My own March Madness

During the month of March, I spent a lot of my recovery time reading whatever I wanted, whenever I wanted. I didn't pay attention to what I *should* be reading for work, and I didn't pay attention to the order in which books were added to my "to read" pile. It was lovely. I read a total of 2,489 pages - a lot of time on the couch for this slow reader.

While I cannot possibly be as crafty or write as beautifully as the judges in the Tournament of Books, I have loved following this contest online (check it out) and, since the books I read had many similarities, I wanted to copy the format.

Also, I know that if I'm going to write about a book I should do it immediately. I didn't with these books.

Round 1 Fledgling, by Octavia Butler, vs. Wild Seed, by Octavia Butler
Octavia Butler wrote the majority of her novels and short stories in the 70s, 80s and 90s, but I only discovered her this past January. If I only considered plot when looking for books to read, I would never have picked up her books. Alien species, shape shifters, time slips, and vampires don't typically hold interest for me. Yet, her prose and her capability to explore human nature are astonishing, and her perspective as an African American woman yields a tone I haven't found in any other science fiction. Her books are beautiful.

Fledgling is about a vampire who suffers amnesia after a violent attack. Octavia uses the amnesia device well to let the mystery of who Shori is and why she's so controversial unfold marvelously. Shori learns that her coven of vampires were dabbling in a bit of genetic engineering, and were trying to improve their kind. The improvement? Shori is (the first) black, and her skin gives her serious advantages but is also cause for outrage among the oldest conservative vampires.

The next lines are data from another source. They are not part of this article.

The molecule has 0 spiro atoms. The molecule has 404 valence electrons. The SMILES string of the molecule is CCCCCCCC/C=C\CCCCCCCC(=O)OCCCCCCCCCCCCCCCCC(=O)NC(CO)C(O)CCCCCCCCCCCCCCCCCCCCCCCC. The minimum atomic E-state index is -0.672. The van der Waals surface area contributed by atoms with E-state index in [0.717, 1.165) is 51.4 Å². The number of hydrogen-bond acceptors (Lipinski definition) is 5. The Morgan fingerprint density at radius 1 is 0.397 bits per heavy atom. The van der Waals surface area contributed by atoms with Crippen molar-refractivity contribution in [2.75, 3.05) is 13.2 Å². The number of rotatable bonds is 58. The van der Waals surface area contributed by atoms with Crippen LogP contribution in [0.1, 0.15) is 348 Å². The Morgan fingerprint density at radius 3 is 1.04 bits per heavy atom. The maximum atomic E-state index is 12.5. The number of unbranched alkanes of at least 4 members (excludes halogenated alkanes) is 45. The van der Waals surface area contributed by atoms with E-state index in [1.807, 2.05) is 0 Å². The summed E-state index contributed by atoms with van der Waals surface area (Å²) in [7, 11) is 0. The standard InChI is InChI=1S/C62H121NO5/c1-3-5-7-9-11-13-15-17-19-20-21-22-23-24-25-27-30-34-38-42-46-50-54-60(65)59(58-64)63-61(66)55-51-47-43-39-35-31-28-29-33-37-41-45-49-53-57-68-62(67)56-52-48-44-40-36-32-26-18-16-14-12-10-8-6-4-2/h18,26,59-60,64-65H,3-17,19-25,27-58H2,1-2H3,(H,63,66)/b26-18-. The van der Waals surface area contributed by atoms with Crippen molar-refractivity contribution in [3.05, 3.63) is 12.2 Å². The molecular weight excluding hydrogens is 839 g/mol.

Wild Seed is about two ...um...entities...they aren't exactly human... who live for centuries and whose fates are completely intertwined. Doro is trying to breed the best qualities into humans -much like you would breed horses- and Anyanwu is exactly the seed that Doro wants. They struggle, defy each other, hate each other, love each other and try to stay away from each other but cannot. There's a lot I'm not getting into here, but the story crosses centuries and continents - from African slave ships to American plantations and European cities and is extremely well done.

Round 1 Winner: Fledgling, by Octavia Butler for Shori's strength and honest questioning of the status quo, and easier reading.

Round 2 Anansi Boys, by Neil Gaiman vs. American Gods, by Neil Gaiman
I heart Neil Gaiman. Heart heart heart. I liken reading his books to listening to neoclassical music, like Stravinksy's Pulcinella Suite. It sounds familiar, but the harmonies are mysterious and surprising. His books are perfectly composed, but the hints of magic, twists in character development and simple (thus outrageously hilarious) premises are surprising and delightful.

Anansi the Spider is a trickster character from West Africa, much like Brer Rabbit. Well, Anansi is alive and well in the 20th Century and living in Florida -- that is, until he died while doing a karaoke number in a dive bar. Anansi Boys tells the story of Anansi's kids -Charlie and Spider- set in modern day London and America. The book is, to quote, "a mythology for a modern age -- complete with dark prophecy, family dysfunction, mystical deceptions, and killer birds. Not to mention a lime." Neil Gaiman incorporates elements of the legends into the story, but the real joy in reading these books is discovering the humor and poignancy in everyday situations.